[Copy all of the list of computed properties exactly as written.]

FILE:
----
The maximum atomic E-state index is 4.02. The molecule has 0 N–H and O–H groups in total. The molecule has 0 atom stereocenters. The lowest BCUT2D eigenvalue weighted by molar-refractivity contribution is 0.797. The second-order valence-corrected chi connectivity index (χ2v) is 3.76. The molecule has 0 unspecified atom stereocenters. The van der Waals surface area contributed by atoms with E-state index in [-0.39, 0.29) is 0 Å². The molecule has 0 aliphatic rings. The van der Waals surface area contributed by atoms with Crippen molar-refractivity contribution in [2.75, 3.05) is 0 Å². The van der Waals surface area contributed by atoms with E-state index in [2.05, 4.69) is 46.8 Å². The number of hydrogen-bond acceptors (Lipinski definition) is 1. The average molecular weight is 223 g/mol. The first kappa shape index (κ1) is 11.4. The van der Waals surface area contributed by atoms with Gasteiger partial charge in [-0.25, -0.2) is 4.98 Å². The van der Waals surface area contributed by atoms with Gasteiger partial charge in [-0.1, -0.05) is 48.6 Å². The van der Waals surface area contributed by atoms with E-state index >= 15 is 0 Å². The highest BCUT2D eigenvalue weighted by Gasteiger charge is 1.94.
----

The maximum atomic E-state index is 4.02. The molecule has 0 N–H and O–H groups in total. The molecule has 0 atom stereocenters. The lowest BCUT2D eigenvalue weighted by molar-refractivity contribution is 0.797. The second-order valence-corrected chi connectivity index (χ2v) is 3.76. The molecule has 0 unspecified atom stereocenters. The van der Waals surface area contributed by atoms with E-state index in [-0.39, 0.29) is 0 Å². The molecule has 0 aliphatic rings. The van der Waals surface area contributed by atoms with Crippen molar-refractivity contribution in [2.75, 3.05) is 0 Å². The van der Waals surface area contributed by atoms with E-state index in [2.05, 4.69) is 46.8 Å². The number of hydrogen-bond acceptors (Lipinski definition) is 1. The average molecular weight is 223 g/mol. The first kappa shape index (κ1) is 11.4. The van der Waals surface area contributed by atoms with Gasteiger partial charge in [-0.25, -0.2) is 4.98 Å². The van der Waals surface area contributed by atoms with Gasteiger partial charge in [-0.1, -0.05) is 48.6 Å². The van der Waals surface area contributed by atoms with E-state index >= 15 is 0 Å². The highest BCUT2D eigenvalue weighted by Gasteiger charge is 1.94.